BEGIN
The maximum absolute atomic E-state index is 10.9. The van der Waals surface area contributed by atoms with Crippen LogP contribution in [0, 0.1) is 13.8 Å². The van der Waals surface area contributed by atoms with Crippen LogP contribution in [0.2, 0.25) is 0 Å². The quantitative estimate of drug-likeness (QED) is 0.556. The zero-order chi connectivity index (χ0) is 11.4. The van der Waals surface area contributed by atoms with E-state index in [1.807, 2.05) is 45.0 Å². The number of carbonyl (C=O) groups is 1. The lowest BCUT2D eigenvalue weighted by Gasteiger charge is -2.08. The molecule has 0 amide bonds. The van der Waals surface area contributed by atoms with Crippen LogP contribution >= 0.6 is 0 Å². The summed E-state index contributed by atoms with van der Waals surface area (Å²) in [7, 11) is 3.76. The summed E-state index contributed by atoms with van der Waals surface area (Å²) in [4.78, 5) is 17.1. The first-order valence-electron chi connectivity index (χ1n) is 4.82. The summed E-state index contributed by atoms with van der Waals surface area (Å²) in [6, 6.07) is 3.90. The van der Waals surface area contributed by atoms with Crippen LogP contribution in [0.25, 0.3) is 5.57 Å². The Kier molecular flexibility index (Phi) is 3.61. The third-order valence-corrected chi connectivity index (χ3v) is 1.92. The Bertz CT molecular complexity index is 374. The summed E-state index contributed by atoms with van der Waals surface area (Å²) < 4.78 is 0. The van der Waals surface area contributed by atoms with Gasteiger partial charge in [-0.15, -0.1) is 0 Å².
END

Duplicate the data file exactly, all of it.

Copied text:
The maximum absolute atomic E-state index is 10.9. The van der Waals surface area contributed by atoms with Crippen LogP contribution in [0, 0.1) is 13.8 Å². The van der Waals surface area contributed by atoms with Crippen LogP contribution in [0.2, 0.25) is 0 Å². The quantitative estimate of drug-likeness (QED) is 0.556. The zero-order chi connectivity index (χ0) is 11.4. The van der Waals surface area contributed by atoms with E-state index in [1.807, 2.05) is 45.0 Å². The number of carbonyl (C=O) groups is 1. The lowest BCUT2D eigenvalue weighted by Gasteiger charge is -2.08. The molecule has 0 amide bonds. The van der Waals surface area contributed by atoms with Crippen LogP contribution >= 0.6 is 0 Å². The summed E-state index contributed by atoms with van der Waals surface area (Å²) in [7, 11) is 3.76. The summed E-state index contributed by atoms with van der Waals surface area (Å²) in [4.78, 5) is 17.1. The first-order valence-electron chi connectivity index (χ1n) is 4.82. The summed E-state index contributed by atoms with van der Waals surface area (Å²) in [6, 6.07) is 3.90. The van der Waals surface area contributed by atoms with Crippen LogP contribution in [0.25, 0.3) is 5.57 Å². The Kier molecular flexibility index (Phi) is 3.61. The third-order valence-corrected chi connectivity index (χ3v) is 1.92. The Bertz CT molecular complexity index is 374. The summed E-state index contributed by atoms with van der Waals surface area (Å²) < 4.78 is 0. The van der Waals surface area contributed by atoms with Gasteiger partial charge in [-0.15, -0.1) is 0 Å².